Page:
Rethinking utopianism, international relations theory, and marginalization of Africa in global politics

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Many studies on utopianism tend to critique known political models such as capitalism, democracy, socialism, and dictatorship. While none of these models provide a perfect political environment, utopianism seems to be the answer to prevent all political abuses. From public administration point of view, the harmonious co-existence of all political models without any interference may help to conceptualise a potential change in our current hostile global political environment and limit the marginalisation of other societies as presented in the international relations literature. Modernisation theories, debatably, have assumed that the principles of modern political administration will become more important than other traditional institutions yet these theories, which are ascribed nonrepresentational do not consider the practical realities of the consumers of those theories. Utopianism therefore is a myth, which can only be inspirational but not pragmatically achievable because of its intangible proposed theories. This paper focuses on international relations theory and the marginalisation of Africa in the context of the utopian debate. It concludes that in the absence of clear acceptable universal respect for all nations, cultures, and religions the quest for utopianism will continue to be a mere academic discourse.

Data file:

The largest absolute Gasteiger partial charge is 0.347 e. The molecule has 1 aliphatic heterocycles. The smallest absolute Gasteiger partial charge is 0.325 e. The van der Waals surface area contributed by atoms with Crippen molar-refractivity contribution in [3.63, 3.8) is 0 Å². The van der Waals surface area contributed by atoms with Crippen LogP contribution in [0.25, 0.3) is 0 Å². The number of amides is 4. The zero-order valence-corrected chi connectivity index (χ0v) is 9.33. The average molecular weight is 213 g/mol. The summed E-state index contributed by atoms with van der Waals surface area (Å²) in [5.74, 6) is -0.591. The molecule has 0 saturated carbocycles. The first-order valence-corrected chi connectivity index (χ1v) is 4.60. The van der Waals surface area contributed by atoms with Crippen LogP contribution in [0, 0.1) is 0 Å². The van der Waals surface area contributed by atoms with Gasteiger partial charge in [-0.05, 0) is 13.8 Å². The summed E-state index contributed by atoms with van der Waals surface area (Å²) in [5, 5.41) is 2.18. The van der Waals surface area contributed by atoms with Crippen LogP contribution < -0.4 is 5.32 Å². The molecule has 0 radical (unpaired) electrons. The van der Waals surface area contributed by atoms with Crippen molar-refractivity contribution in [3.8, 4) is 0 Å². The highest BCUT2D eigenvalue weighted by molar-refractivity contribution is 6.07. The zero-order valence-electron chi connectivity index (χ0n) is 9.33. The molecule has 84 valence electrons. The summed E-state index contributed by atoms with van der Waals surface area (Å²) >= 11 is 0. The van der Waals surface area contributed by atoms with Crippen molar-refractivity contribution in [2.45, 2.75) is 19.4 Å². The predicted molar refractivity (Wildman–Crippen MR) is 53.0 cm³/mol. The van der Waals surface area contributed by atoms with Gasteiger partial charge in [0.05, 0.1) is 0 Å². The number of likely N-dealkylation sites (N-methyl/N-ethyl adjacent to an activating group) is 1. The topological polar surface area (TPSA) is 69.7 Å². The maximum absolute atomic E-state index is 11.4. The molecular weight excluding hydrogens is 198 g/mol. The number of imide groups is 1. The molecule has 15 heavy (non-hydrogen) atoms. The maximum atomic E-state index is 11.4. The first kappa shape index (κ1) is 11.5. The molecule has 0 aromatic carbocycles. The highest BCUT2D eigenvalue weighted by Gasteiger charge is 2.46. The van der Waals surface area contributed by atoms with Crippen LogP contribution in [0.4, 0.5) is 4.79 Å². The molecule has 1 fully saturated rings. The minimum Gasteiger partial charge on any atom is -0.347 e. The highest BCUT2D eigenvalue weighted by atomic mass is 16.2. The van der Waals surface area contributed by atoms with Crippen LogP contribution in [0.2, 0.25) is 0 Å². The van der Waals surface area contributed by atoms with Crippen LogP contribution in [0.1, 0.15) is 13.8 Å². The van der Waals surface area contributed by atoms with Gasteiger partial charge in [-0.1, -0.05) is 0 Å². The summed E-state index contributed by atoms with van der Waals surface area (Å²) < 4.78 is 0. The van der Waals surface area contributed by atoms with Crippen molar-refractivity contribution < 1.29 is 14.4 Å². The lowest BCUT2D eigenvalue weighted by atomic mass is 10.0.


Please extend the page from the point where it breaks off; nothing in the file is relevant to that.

Original languageUndefined/Unknown
JournalFaculty Publications
StatePublished - Jul 1 2014

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